New York Marathon 2011: Americans Still No Match for Dominant Africans

Tim Daniels@TimDanielsBRFeatured ColumnistNovember 6, 2011

NEW YORK, NY - NOVEMBER 06:  Geoffrey Mutai of Kenya (C), Emmanuel Mutai of Kenya (L), and Tsegaye Kebede of Ethiopia (R) celebrate after the 42nd ING New York City Marathon in Central Park on November 6, 2011 in New York City.  (Photo by Patrick McDermott/Getty Images)
Patrick McDermott/Getty Images

Today's ING New York Marathon illustrated once again that not even a home-course advantage could help an American overcome the African long-distance dominance.

Only one American man has won the race since 1983, and that was Meb Keflezighi in 2009. He finished sixth today. No American woman has won the 26.2-mile trek since Miki Gorman in 1977.

Geoffrey Mutai of Kenya won the race, with fellow Kenyan Emmanuel Mutai (no relation) finishing second and Tsegaye Kebede of Ethiopia coming in third. Overall, runners from Africa held the top five spots and six of the top seven.

In the women's division, Ethiopian Firehiwot Dado claimed victory. Three dual-country runners that hail from outside the United States but list the U.S. as their country finished in the top 11. However, the top American finisher according to the official site was Molly Pritz in 12th place.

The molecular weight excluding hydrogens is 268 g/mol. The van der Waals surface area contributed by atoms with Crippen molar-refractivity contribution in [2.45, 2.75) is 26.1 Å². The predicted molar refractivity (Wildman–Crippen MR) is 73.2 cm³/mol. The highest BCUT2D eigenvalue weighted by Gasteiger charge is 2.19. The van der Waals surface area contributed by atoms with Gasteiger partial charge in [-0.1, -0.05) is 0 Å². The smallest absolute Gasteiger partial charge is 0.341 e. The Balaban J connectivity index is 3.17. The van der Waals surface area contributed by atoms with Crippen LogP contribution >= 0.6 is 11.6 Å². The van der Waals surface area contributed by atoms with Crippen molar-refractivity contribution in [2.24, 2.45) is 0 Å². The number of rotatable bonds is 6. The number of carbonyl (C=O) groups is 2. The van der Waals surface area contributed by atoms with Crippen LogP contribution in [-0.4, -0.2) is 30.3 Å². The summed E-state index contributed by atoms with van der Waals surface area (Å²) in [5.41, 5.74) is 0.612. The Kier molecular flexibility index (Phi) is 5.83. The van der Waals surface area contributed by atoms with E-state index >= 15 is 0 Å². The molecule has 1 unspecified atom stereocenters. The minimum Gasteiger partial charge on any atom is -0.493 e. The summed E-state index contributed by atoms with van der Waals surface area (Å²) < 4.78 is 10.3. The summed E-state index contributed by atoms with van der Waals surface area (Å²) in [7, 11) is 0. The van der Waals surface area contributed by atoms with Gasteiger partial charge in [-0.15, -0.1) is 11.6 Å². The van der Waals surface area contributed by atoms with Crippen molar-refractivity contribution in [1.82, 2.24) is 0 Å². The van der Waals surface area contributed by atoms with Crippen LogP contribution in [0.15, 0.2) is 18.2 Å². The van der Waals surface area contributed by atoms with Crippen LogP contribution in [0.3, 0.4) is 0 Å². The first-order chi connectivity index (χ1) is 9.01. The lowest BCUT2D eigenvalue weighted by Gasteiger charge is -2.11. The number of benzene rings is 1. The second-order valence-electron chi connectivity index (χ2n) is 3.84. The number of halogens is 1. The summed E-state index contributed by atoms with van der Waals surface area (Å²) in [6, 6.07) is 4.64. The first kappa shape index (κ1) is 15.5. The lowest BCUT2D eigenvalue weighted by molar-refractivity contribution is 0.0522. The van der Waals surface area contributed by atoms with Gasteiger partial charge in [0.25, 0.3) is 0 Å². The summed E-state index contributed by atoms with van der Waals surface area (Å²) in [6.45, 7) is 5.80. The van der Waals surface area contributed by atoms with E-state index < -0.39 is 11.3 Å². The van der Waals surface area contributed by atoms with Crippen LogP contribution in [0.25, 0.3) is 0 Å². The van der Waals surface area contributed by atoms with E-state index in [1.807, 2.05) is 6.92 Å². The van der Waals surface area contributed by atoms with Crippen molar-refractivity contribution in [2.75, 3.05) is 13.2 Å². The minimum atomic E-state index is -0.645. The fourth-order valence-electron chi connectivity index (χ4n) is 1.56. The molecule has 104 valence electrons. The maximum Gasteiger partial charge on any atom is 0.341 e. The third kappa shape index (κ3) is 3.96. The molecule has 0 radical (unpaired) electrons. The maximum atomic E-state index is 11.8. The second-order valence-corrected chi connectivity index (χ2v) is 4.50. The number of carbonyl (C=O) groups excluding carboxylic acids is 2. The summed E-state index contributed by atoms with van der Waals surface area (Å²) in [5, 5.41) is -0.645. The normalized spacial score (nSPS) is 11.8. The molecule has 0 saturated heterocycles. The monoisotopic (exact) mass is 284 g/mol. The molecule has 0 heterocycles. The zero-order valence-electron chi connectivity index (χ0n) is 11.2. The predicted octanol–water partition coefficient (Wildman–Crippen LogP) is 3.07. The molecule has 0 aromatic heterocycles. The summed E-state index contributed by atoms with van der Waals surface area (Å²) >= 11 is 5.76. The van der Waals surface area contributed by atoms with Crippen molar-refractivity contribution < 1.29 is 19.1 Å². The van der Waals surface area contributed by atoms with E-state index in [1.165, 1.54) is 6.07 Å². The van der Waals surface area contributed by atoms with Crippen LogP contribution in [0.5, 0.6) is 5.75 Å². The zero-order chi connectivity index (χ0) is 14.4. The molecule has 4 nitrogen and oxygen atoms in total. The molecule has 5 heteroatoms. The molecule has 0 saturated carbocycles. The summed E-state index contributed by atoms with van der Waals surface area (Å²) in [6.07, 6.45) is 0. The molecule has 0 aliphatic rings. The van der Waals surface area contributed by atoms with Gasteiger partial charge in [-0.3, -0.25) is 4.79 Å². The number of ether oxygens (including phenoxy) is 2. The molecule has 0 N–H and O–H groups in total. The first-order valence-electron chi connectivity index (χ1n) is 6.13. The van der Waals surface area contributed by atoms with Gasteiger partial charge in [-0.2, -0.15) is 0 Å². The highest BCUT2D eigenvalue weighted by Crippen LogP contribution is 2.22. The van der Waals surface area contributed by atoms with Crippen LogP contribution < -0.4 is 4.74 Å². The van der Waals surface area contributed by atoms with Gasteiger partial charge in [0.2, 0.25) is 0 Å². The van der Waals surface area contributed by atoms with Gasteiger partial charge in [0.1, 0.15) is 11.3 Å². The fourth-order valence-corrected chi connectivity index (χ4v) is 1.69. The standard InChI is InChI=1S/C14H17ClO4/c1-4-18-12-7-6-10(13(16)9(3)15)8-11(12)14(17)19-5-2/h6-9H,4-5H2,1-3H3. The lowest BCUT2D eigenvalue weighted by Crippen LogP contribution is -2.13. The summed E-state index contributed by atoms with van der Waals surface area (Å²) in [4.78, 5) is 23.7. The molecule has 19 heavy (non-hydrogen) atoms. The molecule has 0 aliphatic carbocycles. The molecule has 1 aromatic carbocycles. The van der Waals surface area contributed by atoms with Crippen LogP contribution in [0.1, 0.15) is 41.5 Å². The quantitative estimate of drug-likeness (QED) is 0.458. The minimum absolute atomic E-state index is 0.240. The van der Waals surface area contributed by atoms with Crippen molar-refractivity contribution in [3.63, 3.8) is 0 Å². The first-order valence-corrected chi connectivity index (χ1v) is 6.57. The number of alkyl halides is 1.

With the 2012 London Olympics set to begin next summer, it's difficult to imagine any American breaking through the African stronghold to claim a medal. Ryan Hall, who is perhaps the United States' best hope, didn't participate in the New York Marathon.

And as the winning times continue to improve with each passing year, the task of making up ground becomes even more difficult. For a country that can claim superiority in so many other sports, the marathon is one of the marquee events that has escaped the American grasp.

The main reason for that is a lack of interest from kids.

Most children grow up wanting to play football, basketball or baseball. There aren't a ton of them that dream of running marathons. That's not the case in Africa and is why the continent has staked claim to that corner of the sports world.

Maybe someday the United States will have its own version of the Mutai boys. But for now, Africans will remain kings of the marathon.

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